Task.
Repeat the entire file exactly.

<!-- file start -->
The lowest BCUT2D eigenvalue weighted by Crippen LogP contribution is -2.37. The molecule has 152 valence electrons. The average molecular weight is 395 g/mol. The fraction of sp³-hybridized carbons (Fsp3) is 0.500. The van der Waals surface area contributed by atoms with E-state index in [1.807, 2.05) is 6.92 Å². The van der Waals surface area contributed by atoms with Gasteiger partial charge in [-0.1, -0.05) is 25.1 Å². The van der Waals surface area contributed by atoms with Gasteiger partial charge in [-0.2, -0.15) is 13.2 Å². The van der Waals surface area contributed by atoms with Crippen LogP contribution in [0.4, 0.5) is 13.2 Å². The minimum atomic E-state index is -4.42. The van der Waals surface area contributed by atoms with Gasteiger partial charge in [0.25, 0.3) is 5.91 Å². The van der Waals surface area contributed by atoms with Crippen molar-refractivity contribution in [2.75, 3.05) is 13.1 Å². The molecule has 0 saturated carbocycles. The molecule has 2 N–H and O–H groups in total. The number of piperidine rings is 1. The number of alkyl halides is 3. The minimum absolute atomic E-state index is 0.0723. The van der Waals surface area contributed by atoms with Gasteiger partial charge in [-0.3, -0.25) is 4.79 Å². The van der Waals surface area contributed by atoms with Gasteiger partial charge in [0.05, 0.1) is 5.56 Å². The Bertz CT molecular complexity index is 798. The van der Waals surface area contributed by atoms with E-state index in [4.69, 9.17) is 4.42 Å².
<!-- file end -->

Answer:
The lowest BCUT2D eigenvalue weighted by Crippen LogP contribution is -2.37. The molecule has 152 valence electrons. The average molecular weight is 395 g/mol. The fraction of sp³-hybridized carbons (Fsp3) is 0.500. The van der Waals surface area contributed by atoms with E-state index in [1.807, 2.05) is 6.92 Å². The van der Waals surface area contributed by atoms with Gasteiger partial charge in [-0.1, -0.05) is 25.1 Å². The van der Waals surface area contributed by atoms with Gasteiger partial charge in [-0.2, -0.15) is 13.2 Å². The van der Waals surface area contributed by atoms with Crippen LogP contribution in [0.4, 0.5) is 13.2 Å². The minimum atomic E-state index is -4.42. The van der Waals surface area contributed by atoms with Gasteiger partial charge in [0.25, 0.3) is 5.91 Å². The van der Waals surface area contributed by atoms with Crippen molar-refractivity contribution in [2.75, 3.05) is 13.1 Å². The molecule has 0 saturated carbocycles. The molecule has 2 N–H and O–H groups in total. The number of piperidine rings is 1. The number of alkyl halides is 3. The minimum absolute atomic E-state index is 0.0723. The van der Waals surface area contributed by atoms with Gasteiger partial charge in [-0.3, -0.25) is 4.79 Å². The van der Waals surface area contributed by atoms with Gasteiger partial charge in [0.05, 0.1) is 5.56 Å². The Bertz CT molecular complexity index is 798. The van der Waals surface area contributed by atoms with E-state index in [4.69, 9.17) is 4.42 Å².